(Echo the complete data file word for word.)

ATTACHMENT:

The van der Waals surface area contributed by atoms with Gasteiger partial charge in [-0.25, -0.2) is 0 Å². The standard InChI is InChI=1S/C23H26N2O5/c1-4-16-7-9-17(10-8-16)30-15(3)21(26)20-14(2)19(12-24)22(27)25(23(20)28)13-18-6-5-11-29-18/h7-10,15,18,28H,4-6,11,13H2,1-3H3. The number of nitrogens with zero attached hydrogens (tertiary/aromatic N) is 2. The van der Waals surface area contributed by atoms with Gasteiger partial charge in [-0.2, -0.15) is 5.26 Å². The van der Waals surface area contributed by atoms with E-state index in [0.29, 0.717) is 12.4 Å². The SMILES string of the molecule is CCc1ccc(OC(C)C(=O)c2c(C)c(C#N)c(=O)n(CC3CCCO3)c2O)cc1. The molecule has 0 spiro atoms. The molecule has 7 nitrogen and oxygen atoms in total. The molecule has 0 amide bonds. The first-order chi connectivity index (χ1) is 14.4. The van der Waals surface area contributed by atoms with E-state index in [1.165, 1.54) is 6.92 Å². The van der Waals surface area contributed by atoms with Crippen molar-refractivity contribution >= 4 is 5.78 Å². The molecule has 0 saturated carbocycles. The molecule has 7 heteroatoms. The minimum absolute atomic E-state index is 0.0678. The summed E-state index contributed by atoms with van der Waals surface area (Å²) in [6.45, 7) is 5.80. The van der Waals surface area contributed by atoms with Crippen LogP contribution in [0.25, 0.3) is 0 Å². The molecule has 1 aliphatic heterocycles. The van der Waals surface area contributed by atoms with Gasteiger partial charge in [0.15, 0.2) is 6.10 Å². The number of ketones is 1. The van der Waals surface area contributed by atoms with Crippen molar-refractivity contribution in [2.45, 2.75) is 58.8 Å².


The van der Waals surface area contributed by atoms with Gasteiger partial charge in [-0.25, -0.2) is 0 Å². The standard InChI is InChI=1S/C23H26N2O5/c1-4-16-7-9-17(10-8-16)30-15(3)21(26)20-14(2)19(12-24)22(27)25(23(20)28)13-18-6-5-11-29-18/h7-10,15,18,28H,4-6,11,13H2,1-3H3. The number of nitrogens with zero attached hydrogens (tertiary/aromatic N) is 2. The van der Waals surface area contributed by atoms with Gasteiger partial charge in [-0.2, -0.15) is 5.26 Å². The van der Waals surface area contributed by atoms with E-state index in [0.29, 0.717) is 12.4 Å². The SMILES string of the molecule is CCc1ccc(OC(C)C(=O)c2c(C)c(C#N)c(=O)n(CC3CCCO3)c2O)cc1. The molecule has 0 spiro atoms. The molecule has 7 nitrogen and oxygen atoms in total. The molecule has 0 amide bonds. The first-order chi connectivity index (χ1) is 14.4. The van der Waals surface area contributed by atoms with E-state index in [1.165, 1.54) is 6.92 Å². The van der Waals surface area contributed by atoms with Crippen molar-refractivity contribution >= 4 is 5.78 Å². The molecule has 0 saturated carbocycles. The molecule has 7 heteroatoms. The minimum absolute atomic E-state index is 0.0678. The summed E-state index contributed by atoms with van der Waals surface area (Å²) in [6.45, 7) is 5.80. The van der Waals surface area contributed by atoms with Crippen LogP contribution in [0.25, 0.3) is 0 Å². The molecule has 1 aliphatic heterocycles. The van der Waals surface area contributed by atoms with Gasteiger partial charge in [0.15, 0.2) is 6.10 Å². The number of ketones is 1. The van der Waals surface area contributed by atoms with Crippen molar-refractivity contribution in [2.45, 2.75) is 58.8 Å².